Dehydroepiandrosterone protects the microcirculation of muscle flaps from ischemia-reperfusion injury by reducing the expression of adhesion molecules

AYHAN M. S., Tugay C., Norton S., Araneo B., Siemionow M.

PLASTIC AND RECONSTRUCTIVE SURGERY, vol.111, no.7, pp.2286-2294, 2003 (SCI-Expanded) identifier identifier identifier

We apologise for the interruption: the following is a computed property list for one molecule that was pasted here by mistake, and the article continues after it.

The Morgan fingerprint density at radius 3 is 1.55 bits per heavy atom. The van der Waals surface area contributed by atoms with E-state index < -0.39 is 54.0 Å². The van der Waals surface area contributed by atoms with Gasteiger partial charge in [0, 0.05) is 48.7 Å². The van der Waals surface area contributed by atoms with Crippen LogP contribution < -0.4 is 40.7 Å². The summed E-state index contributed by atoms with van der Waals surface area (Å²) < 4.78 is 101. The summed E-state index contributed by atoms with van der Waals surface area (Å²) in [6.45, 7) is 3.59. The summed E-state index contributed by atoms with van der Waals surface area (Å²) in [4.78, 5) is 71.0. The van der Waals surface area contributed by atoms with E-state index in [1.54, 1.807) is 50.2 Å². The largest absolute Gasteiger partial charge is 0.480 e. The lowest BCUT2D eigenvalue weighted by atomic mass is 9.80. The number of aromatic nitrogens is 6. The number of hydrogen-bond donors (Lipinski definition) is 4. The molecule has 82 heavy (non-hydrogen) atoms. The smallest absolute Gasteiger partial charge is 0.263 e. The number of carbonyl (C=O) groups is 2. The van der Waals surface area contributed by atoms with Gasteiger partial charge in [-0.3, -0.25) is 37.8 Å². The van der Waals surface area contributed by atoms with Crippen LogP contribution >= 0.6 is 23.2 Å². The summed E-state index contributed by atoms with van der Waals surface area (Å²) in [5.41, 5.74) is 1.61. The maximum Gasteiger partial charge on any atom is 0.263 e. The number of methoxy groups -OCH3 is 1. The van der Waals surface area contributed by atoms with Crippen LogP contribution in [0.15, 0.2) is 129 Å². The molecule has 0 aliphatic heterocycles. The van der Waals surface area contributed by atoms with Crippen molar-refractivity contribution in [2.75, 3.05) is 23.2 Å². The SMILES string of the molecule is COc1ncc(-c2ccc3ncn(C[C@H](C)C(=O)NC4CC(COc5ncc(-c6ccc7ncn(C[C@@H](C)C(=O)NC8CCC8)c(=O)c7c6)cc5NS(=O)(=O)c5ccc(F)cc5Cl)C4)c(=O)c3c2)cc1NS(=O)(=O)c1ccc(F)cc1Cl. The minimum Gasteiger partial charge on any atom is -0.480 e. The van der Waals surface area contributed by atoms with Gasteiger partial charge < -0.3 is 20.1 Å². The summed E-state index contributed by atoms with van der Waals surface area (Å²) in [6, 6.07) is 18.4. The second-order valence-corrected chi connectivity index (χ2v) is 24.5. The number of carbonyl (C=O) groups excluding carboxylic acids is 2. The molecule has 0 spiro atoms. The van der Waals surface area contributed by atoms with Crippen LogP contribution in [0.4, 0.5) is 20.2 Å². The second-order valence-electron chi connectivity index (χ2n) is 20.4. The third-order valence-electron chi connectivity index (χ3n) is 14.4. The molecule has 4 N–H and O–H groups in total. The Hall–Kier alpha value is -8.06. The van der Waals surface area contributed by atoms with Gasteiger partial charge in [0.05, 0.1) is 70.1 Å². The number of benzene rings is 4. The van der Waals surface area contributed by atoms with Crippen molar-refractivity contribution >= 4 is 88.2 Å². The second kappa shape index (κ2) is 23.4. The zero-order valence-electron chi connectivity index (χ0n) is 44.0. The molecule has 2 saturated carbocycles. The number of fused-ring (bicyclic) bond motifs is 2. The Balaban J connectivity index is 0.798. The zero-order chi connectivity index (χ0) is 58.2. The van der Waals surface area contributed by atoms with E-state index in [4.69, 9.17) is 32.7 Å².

Adhesion molecules contribute to ischemia-reperfusion injury by increasing the endothelial adhesion and extravasation of leukocytes. Scientific evidence suggests that presurgical treatment with dehydroepiandrosterone may protect the microvasculature against this damage, but the exact mechanism is not known. The purpose of this study was to investigate the effects of presurgical dehydroepiandrosterone treatment on microcirculatory hemodynamic parameters and the expression of adhesion molecules in a rat cremaster muscle flap model. Twenty male rats were randomly assigned to three experimental groups. In group I (n = 5), the muscle flaps did not receive presurgical treatment. In group II (n = 6), propylene glycol (30 mg/kg), the vehicle for dehydroepiandrosterone, was injected intravenously before ischemia was induced. In group III (n = 9), dehydroepiandrosterone (30 mg/kg) was injected intravenously before ischemia was induced. All flaps were subjected to 6 hours of ischemia and 90 minutes of reperfusion. Microcirculatory variables (functional capillary density, red blood cell velocity in tire main flap arteriole, and numbers of rolling, sticking, and transmigrating leukocytes), blood levels of three adhesion molecules (L-selectin, Mac-1 integrin, and CD44),,and the numbers of leukocytes expressing those molecules were analyzed. Analysis of the microcirculatory parameters revealed that dehydroepiandrosterone treatment before ischemia had significant preservative effects on the red blood cell velocity and functional capillary density 30 and 90 minutes after reperfusion, compared with the control and vehicle-treated groups. Leukocyte-endothelial cell interactions were also affected by dehydroepiandrosterone treatment, as reflected by significant decreases in the numbers of sticking and transmigrating leukocytes 30 and 90 minutes after reperfusion. In dehydroepiandrosterone-treated animals, leukocytes exhibited lower levels of expression of adhesion molecules after the onset of ischemia, compared with the control groups. In this study, intravenous dehydroepiandrosterone administration reduced the activation Of leukocytes and improved red blood cell velocity and capillary perfusion in the muscle flap microcirculation during ischemia-reperfusion injury. This protective effect was most likely the result of delayed expression of Mac-1 integrin, L-selectin, and CD44 molecules on leukocytes.